Cookbooks of the 1950s reflected the passionate spirit for social change; Civil Rights Movement activists used food as a way to promote pride in African-American identity. The Historical Cookbook of the American Negro of 1958 from the National Council of Negro Women, for example, paid homage to George Washington Carver with a section of peanut inspired recipes that included peanut ice cream.
As affection for black pride grew in the 1960s, soul food that had come to urban areas during the Great Migration a generation earlier rose in the culinary esteem as chefs called on those traditions for their own menus. Recipes for collard greens, buttermilk biscuits and hushpuppies were staples in Bob Jeffries’ Soul Food Cook Book. In later years, soul food revived itself by extending its black pride to the culinary customs of the African diaspora in cookbooks like the 1982 West African Cooking for Black American Families, which included recipes for gumbo and sweet potato pie.
We spoke with Tipton-Martin about her new book and the cookbooks that her research uncovered. (The following has been edited for length.)
Why are cookbooks important to understanding a culture?
Scholars have begun to consider cookbooks an important resource because in some communities, that was the only voice that women had; the only place to record names, activities, their own personal file. And especially for African Americans, who had few other outlets for creative energy, the cookbook has provided their own word without the need for interpretation.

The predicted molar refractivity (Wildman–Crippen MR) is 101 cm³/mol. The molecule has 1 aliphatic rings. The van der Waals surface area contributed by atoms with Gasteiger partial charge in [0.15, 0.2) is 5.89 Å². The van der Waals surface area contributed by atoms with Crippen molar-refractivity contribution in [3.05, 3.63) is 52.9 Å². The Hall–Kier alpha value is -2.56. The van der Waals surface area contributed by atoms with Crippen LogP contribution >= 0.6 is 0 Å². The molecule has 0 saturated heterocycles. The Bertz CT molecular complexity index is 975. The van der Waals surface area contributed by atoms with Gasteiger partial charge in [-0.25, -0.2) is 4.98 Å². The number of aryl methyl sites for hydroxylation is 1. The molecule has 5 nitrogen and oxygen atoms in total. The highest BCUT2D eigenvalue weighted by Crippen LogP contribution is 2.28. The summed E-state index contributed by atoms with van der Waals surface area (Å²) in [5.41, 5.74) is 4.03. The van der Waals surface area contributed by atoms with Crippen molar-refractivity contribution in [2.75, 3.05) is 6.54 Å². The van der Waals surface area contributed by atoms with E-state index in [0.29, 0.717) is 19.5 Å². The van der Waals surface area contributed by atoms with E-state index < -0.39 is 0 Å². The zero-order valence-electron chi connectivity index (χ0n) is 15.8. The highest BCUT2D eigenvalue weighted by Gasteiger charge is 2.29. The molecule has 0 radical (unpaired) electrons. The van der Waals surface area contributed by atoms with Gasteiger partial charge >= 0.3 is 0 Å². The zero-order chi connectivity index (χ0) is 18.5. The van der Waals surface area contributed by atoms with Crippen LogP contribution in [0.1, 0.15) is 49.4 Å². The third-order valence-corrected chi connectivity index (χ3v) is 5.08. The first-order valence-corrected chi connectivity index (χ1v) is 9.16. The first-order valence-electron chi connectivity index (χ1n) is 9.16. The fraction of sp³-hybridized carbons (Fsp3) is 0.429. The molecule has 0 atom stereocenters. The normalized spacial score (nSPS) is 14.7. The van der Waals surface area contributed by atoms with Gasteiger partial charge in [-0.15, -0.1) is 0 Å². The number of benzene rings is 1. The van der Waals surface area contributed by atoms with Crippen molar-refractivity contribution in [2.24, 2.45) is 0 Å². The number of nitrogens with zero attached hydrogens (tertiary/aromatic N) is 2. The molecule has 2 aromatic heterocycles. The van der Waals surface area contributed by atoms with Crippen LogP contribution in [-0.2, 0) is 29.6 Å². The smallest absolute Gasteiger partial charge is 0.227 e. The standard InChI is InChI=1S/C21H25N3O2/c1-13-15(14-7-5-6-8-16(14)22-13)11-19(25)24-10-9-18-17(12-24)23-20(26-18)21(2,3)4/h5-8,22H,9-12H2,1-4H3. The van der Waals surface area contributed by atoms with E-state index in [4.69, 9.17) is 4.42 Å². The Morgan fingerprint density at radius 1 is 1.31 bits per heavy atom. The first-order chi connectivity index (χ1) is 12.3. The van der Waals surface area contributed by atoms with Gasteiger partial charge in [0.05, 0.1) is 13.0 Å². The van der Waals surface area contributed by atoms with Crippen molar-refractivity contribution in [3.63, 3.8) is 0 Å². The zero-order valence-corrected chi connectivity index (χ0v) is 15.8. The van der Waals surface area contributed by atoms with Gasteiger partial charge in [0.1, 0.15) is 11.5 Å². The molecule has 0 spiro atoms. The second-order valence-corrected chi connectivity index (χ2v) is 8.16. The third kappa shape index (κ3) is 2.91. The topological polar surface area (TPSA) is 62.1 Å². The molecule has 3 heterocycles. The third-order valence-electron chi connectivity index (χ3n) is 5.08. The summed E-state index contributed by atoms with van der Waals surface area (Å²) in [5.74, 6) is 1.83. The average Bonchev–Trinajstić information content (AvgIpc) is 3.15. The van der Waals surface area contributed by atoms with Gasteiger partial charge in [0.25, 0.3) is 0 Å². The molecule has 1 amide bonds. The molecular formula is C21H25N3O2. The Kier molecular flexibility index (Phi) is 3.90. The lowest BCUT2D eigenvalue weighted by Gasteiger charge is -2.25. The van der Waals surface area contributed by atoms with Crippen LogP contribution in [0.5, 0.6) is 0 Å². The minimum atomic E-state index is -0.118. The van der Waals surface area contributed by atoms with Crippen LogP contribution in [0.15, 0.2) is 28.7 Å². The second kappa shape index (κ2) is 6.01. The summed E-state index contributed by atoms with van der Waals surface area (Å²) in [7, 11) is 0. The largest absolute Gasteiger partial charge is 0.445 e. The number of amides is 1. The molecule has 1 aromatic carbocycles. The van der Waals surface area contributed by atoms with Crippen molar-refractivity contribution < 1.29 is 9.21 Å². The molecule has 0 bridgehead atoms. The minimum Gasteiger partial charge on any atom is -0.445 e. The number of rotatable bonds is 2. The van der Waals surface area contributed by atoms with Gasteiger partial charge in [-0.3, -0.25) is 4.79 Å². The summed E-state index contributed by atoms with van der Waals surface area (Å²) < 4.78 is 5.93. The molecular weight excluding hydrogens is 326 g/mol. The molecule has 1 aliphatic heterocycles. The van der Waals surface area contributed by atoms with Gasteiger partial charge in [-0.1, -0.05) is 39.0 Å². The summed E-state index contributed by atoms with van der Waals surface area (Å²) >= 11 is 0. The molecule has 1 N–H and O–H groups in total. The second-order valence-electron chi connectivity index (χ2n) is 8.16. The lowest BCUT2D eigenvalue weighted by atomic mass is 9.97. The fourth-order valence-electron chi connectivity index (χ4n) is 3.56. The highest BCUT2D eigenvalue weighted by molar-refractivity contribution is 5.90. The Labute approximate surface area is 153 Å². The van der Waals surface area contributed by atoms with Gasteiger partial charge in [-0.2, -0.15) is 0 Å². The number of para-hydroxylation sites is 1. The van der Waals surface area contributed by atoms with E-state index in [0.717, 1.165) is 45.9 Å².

In the introduction to the book you refer to yourself as a casualty of the “Jemima Code.” What do you mean by that?
I was a victim of the idea that my food history was not important. And so I had no interest in practicing it, preserving it. I didn’t even really see its value. Let’s start from there. It’s not that I was actively disregarding it, it’s just that subconsciously I had bought into the system that said your cooks weren’t important and they don’t matter.
You write about cookbook authors and cooks who embodied Civil Rights principles. What role did cooks and food have in the Civil Rights movement?
When we think about the conveniences that we have today with food on every street corner, it’s hard to imagine traveling in the rural south for miles [as Civil Rights workers did] and finding nothing to eat. And then when you do encounter a place where you can get a bite to eat, you’re forbidden to eat there. So cooks made sandwiches and provided food in a sort of Underground Railroad way, where there were outposts where people provided meals to Civil Rights workers. There were women who would work all day on a job and then would come in and whatever meager ingredients she had to share with her family she would also share those with the broader community. And so it’s just part of the selflessness of who they were and who they had always been as nurturers and caretakers.
How do you think African American food culture is changing?